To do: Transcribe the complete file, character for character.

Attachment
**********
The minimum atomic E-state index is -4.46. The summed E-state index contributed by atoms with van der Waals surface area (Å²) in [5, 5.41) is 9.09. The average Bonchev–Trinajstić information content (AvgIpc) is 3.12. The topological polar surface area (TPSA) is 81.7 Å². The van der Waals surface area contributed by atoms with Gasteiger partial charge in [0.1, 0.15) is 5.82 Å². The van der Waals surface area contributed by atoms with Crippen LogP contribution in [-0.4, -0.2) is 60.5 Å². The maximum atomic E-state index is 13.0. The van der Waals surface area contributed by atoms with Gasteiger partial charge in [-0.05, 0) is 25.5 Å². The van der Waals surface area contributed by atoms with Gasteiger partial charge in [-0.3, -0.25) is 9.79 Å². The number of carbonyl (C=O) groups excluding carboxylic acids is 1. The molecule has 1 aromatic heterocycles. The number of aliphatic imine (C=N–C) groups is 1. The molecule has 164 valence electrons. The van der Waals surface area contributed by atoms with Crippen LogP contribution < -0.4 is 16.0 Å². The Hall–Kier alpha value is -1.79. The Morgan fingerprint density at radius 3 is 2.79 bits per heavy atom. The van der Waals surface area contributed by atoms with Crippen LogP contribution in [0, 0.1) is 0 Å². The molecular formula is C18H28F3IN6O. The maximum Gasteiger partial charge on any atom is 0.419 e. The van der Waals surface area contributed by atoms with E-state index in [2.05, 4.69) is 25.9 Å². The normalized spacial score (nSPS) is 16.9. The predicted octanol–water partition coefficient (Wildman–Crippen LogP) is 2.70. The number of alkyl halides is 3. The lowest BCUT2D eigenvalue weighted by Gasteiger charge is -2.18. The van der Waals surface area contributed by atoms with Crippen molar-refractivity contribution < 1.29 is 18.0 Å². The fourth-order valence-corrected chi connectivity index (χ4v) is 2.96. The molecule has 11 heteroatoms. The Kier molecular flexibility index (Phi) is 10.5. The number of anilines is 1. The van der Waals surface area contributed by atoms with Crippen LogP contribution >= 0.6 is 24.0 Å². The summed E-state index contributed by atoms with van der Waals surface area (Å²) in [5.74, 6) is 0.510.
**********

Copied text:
The minimum atomic E-state index is -4.46. The summed E-state index contributed by atoms with van der Waals surface area (Å²) in [5, 5.41) is 9.09. The average Bonchev–Trinajstić information content (AvgIpc) is 3.12. The topological polar surface area (TPSA) is 81.7 Å². The van der Waals surface area contributed by atoms with Gasteiger partial charge in [0.1, 0.15) is 5.82 Å². The van der Waals surface area contributed by atoms with Crippen LogP contribution in [-0.4, -0.2) is 60.5 Å². The maximum atomic E-state index is 13.0. The van der Waals surface area contributed by atoms with Gasteiger partial charge in [-0.05, 0) is 25.5 Å². The van der Waals surface area contributed by atoms with Gasteiger partial charge in [-0.3, -0.25) is 9.79 Å². The number of carbonyl (C=O) groups excluding carboxylic acids is 1. The molecule has 1 aromatic heterocycles. The number of aliphatic imine (C=N–C) groups is 1. The molecule has 164 valence electrons. The van der Waals surface area contributed by atoms with Crippen LogP contribution < -0.4 is 16.0 Å². The Hall–Kier alpha value is -1.79. The Morgan fingerprint density at radius 3 is 2.79 bits per heavy atom. The van der Waals surface area contributed by atoms with Crippen LogP contribution in [0, 0.1) is 0 Å². The molecular formula is C18H28F3IN6O. The maximum Gasteiger partial charge on any atom is 0.419 e. The van der Waals surface area contributed by atoms with E-state index in [2.05, 4.69) is 25.9 Å². The normalized spacial score (nSPS) is 16.9. The predicted octanol–water partition coefficient (Wildman–Crippen LogP) is 2.70. The number of alkyl halides is 3. The lowest BCUT2D eigenvalue weighted by Gasteiger charge is -2.18. The van der Waals surface area contributed by atoms with Crippen molar-refractivity contribution < 1.29 is 18.0 Å². The fourth-order valence-corrected chi connectivity index (χ4v) is 2.96. The molecule has 11 heteroatoms. The Kier molecular flexibility index (Phi) is 10.5. The number of anilines is 1. The van der Waals surface area contributed by atoms with Crippen LogP contribution >= 0.6 is 24.0 Å². The summed E-state index contributed by atoms with van der Waals surface area (Å²) in [5.74, 6) is 0.510.